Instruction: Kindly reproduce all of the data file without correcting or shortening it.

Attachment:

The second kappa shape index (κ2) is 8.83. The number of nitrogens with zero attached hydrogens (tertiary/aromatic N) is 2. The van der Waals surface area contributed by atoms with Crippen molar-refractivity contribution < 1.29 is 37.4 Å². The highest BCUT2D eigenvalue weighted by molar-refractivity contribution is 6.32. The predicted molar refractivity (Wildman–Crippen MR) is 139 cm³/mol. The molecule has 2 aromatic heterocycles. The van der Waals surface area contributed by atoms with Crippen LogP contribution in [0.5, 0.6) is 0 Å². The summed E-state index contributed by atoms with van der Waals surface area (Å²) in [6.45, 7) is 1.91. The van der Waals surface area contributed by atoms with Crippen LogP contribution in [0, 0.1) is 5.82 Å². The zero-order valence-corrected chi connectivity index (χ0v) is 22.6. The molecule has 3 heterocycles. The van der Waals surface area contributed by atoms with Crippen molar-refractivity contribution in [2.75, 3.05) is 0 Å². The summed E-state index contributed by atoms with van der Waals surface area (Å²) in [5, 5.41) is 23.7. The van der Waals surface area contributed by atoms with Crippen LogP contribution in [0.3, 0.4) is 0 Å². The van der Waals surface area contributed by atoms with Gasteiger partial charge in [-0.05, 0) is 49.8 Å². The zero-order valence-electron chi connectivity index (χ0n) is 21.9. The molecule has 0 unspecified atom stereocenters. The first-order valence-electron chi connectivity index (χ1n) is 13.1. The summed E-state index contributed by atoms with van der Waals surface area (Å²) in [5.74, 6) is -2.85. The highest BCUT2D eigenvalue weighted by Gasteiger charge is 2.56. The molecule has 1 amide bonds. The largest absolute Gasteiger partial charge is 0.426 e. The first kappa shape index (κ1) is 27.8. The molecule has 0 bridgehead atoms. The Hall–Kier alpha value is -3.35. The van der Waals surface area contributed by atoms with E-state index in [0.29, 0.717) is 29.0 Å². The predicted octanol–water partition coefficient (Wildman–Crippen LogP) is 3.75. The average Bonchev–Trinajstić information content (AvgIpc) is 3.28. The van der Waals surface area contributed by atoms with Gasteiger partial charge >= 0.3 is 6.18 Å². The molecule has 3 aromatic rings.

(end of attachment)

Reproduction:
The second kappa shape index (κ2) is 8.83. The number of nitrogens with zero attached hydrogens (tertiary/aromatic N) is 2. The van der Waals surface area contributed by atoms with Crippen molar-refractivity contribution < 1.29 is 37.4 Å². The highest BCUT2D eigenvalue weighted by molar-refractivity contribution is 6.32. The predicted molar refractivity (Wildman–Crippen MR) is 139 cm³/mol. The molecule has 2 aromatic heterocycles. The van der Waals surface area contributed by atoms with Crippen LogP contribution in [0.5, 0.6) is 0 Å². The summed E-state index contributed by atoms with van der Waals surface area (Å²) in [6.45, 7) is 1.91. The van der Waals surface area contributed by atoms with Crippen LogP contribution in [0, 0.1) is 5.82 Å². The zero-order valence-corrected chi connectivity index (χ0v) is 22.6. The molecule has 3 heterocycles. The van der Waals surface area contributed by atoms with Crippen molar-refractivity contribution in [2.75, 3.05) is 0 Å². The summed E-state index contributed by atoms with van der Waals surface area (Å²) in [5, 5.41) is 23.7. The van der Waals surface area contributed by atoms with Crippen LogP contribution in [0.3, 0.4) is 0 Å². The van der Waals surface area contributed by atoms with Gasteiger partial charge in [-0.05, 0) is 49.8 Å². The zero-order valence-electron chi connectivity index (χ0n) is 21.9. The molecule has 0 unspecified atom stereocenters. The first-order valence-electron chi connectivity index (χ1n) is 13.1. The summed E-state index contributed by atoms with van der Waals surface area (Å²) in [5.74, 6) is -2.85. The highest BCUT2D eigenvalue weighted by Gasteiger charge is 2.56. The molecule has 1 amide bonds. The largest absolute Gasteiger partial charge is 0.426 e. The first kappa shape index (κ1) is 27.8. The molecule has 0 bridgehead atoms. The Hall–Kier alpha value is -3.35. The van der Waals surface area contributed by atoms with E-state index in [0.29, 0.717) is 29.0 Å². The predicted octanol–water partition coefficient (Wildman–Crippen LogP) is 3.75. The average Bonchev–Trinajstić information content (AvgIpc) is 3.28. The van der Waals surface area contributed by atoms with Gasteiger partial charge >= 0.3 is 6.18 Å². The molecule has 3 aromatic rings.